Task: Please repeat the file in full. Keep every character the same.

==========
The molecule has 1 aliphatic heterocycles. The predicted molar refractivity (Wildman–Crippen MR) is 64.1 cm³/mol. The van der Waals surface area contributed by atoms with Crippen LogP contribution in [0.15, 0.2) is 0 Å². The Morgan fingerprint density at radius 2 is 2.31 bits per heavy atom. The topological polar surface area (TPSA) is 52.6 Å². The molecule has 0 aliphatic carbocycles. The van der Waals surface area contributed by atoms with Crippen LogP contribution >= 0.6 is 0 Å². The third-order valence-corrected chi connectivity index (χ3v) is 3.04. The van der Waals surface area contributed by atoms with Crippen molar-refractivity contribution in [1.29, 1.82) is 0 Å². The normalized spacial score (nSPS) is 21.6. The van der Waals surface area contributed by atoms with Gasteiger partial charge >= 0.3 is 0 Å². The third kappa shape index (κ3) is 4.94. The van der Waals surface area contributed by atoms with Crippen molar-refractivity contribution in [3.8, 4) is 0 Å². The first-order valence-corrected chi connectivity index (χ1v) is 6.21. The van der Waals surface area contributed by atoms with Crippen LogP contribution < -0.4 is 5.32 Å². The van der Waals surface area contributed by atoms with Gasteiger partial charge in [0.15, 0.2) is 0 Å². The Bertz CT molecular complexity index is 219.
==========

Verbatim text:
The molecule has 1 aliphatic heterocycles. The predicted molar refractivity (Wildman–Crippen MR) is 64.1 cm³/mol. The van der Waals surface area contributed by atoms with Crippen LogP contribution in [0.15, 0.2) is 0 Å². The Morgan fingerprint density at radius 2 is 2.31 bits per heavy atom. The topological polar surface area (TPSA) is 52.6 Å². The molecule has 0 aliphatic carbocycles. The van der Waals surface area contributed by atoms with Crippen LogP contribution >= 0.6 is 0 Å². The third-order valence-corrected chi connectivity index (χ3v) is 3.04. The van der Waals surface area contributed by atoms with Crippen molar-refractivity contribution in [1.29, 1.82) is 0 Å². The normalized spacial score (nSPS) is 21.6. The van der Waals surface area contributed by atoms with Gasteiger partial charge >= 0.3 is 0 Å². The third kappa shape index (κ3) is 4.94. The van der Waals surface area contributed by atoms with Crippen molar-refractivity contribution in [3.8, 4) is 0 Å². The first-order valence-corrected chi connectivity index (χ1v) is 6.21. The van der Waals surface area contributed by atoms with Crippen LogP contribution < -0.4 is 5.32 Å². The van der Waals surface area contributed by atoms with Gasteiger partial charge in [0.15, 0.2) is 0 Å². The Bertz CT molecular complexity index is 219.